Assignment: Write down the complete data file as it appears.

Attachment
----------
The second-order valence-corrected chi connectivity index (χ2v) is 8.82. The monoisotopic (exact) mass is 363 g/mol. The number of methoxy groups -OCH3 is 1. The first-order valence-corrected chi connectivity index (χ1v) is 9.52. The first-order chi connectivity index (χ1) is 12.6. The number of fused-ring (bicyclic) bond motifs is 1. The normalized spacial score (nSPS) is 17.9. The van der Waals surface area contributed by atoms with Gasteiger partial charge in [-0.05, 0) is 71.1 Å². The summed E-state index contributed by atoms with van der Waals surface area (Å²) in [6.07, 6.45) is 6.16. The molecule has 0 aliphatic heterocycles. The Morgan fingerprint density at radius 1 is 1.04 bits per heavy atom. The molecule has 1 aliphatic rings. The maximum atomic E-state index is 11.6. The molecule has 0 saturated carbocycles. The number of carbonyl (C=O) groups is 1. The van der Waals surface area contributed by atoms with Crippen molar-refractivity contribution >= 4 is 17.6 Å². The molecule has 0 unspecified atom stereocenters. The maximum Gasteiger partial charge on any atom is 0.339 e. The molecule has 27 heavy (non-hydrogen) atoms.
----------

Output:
The second-order valence-corrected chi connectivity index (χ2v) is 8.82. The monoisotopic (exact) mass is 363 g/mol. The number of methoxy groups -OCH3 is 1. The first-order valence-corrected chi connectivity index (χ1v) is 9.52. The first-order chi connectivity index (χ1) is 12.6. The number of fused-ring (bicyclic) bond motifs is 1. The normalized spacial score (nSPS) is 17.9. The van der Waals surface area contributed by atoms with Gasteiger partial charge in [-0.05, 0) is 71.1 Å². The summed E-state index contributed by atoms with van der Waals surface area (Å²) in [6.07, 6.45) is 6.16. The molecule has 0 aliphatic heterocycles. The Morgan fingerprint density at radius 1 is 1.04 bits per heavy atom. The molecule has 1 aliphatic rings. The maximum atomic E-state index is 11.6. The molecule has 0 saturated carbocycles. The number of carbonyl (C=O) groups is 1. The van der Waals surface area contributed by atoms with Crippen molar-refractivity contribution >= 4 is 17.6 Å². The molecule has 0 unspecified atom stereocenters. The maximum Gasteiger partial charge on any atom is 0.339 e. The molecule has 27 heavy (non-hydrogen) atoms.